Lieutenant-General Mohamed Mediene, aka "Toufik," is the most powerful man in Algeria with a security apparatus of over 100,000 agents. Yet with no official picture of him ever made public, Algerians have no idea what this shadowy leader even looks like.
Indisputably, 73 year-old Lieutenant-General Mohamed Lamine Médiène is now the most powerful man in Algeria. Since 1990 he has headed the sprawling DRS (a French acronym for “Intelligence and Security Directorate”), Algeria’s secret service. Five presidents of the republic have come and gone, yet Médiène - known by his alias “Toufik” - remains, seemingly irremovable. Due his professional longevity, Toufik has been compared to John Edgar Hoover, the legendary FBI director. But today’s Algerian Hoover has more power than his American predecessor ever did. Imagine Hoover with control over the FBI and at the same time the CIA, NSA, and Defense Intelligence Agency (DIA)!
The centralized DRS, in the hands of its boss Toufik, works as the core processor of “the power” or "le pouvoir", the cryptic term Algerians use to designate the military nomenklatura who run the country. The system remains difficult to decipher, even for the most discerning connoisseurs of Algeria. The best way to describe how "le pouvoir" operates is to compare it to a chess game. As its public head, President of the Republic Abdelaziz Bouteflika stands at the center of media attention. Yet he is not the one who has the greatest operational capability. Like the king of the chessboard, Bouteflika’s strength lies in the coordination of other pieces on the chessboard rather than his sole, intrinsic ability to change the course of the game. But make no mistake: the president is not a puppet—like a king is not a pawn. To officially serve the presidential king, a team of senior official as knights, bishops of exacerbated nationalism, security rooks... and an omnipresent and omnipotent queen. Here is Lt-General Toufik.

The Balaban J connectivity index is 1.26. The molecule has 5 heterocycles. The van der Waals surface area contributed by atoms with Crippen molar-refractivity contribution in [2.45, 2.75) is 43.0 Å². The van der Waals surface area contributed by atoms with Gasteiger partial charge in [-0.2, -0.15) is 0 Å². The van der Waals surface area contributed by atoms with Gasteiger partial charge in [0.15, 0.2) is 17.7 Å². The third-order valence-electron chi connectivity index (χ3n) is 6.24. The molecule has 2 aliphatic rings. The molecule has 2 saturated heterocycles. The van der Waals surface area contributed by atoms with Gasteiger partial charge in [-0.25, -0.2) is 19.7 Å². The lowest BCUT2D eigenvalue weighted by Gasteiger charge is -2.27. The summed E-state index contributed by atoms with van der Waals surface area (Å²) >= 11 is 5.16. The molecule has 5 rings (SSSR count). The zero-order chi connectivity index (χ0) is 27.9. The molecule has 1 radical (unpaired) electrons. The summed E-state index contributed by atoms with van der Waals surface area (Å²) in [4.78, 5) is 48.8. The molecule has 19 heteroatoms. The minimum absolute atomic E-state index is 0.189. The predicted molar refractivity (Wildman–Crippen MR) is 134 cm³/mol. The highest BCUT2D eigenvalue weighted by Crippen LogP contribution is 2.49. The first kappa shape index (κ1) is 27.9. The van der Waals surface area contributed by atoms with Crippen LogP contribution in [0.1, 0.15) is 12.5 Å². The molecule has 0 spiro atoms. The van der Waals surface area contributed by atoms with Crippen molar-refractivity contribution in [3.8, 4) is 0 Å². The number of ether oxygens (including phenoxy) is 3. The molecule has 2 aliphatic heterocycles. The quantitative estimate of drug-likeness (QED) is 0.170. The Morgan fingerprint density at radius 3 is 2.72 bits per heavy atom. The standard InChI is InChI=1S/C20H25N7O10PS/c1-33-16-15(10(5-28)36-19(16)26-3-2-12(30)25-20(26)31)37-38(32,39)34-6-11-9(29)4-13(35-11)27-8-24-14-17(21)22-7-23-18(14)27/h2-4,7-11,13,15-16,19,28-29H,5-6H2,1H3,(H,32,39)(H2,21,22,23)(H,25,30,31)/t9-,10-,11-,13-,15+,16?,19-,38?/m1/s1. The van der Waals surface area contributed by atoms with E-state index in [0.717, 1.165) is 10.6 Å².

Eminence grise of “le pouvoir” for over twenty years, Toufik has been close to the inner system for over half a century, since Algeria’s independence struggle. Yet despite decades at the center of power, his personality and career remain shrouded by a dense fog. For one, he does not even have a public face. Four or five pictures of him circulate widely and wildly on the Internet - with a significant problem. Close examination of the facial features reveals that the photos are of several different people, including two different officials photographed at the same ceremony. Which is Toufik? No one can say with certainty or hard proof.
Finding Toufik has become a Where's Waldo-type game: whenever a film or an archive emerges and an unknown face is seen among senior officials, the Algerian blogosphere hastens to declare it a new Toufik face. The rumor, according journalist Chawki Amari, is that the Lt-General "always receives people in his office with his back turned - if you see his face, this is the last time you see someone in your life."
Such "Darth Vader" (1) behavior contributes greatly to the legend that surrounds Toufik.
Ship’s Boy in the Merchant Navy
Journalist Mohamed Sifaoui offered the most credible investigation on the career of Toufik (2). He wrote that Mohamed Médiène was born in a Kabyle family in 1939 in Timezrit (in the district of Boumerdes). His family moved to Algiers, where the young Médiène grew up. As a teenager, he did various small jobs before being hired as ship’s boy in the French merchant navy. He was serving at sea in 1954 when Algeria’s “War of Liberation” broke out against French colonialism.
In 1957, when his boat docked in a Libyan port, Médiène disembarked for an unexpected new life, joining the nationalist movement led by the National Liberation Front (FLN). In Tunisia, he received military training at the age of 18 years before being assigned to a combat unit on the Algerian-Tunisian border. According Sifaoui, his role was to facilitate the passage of weapons and fighters into Algerian territory. In this capacity he met Khaled Nezzar, a future feneral and Minister of Defense; Chadli, a future president; as well as many senior leaders of independent Algeria.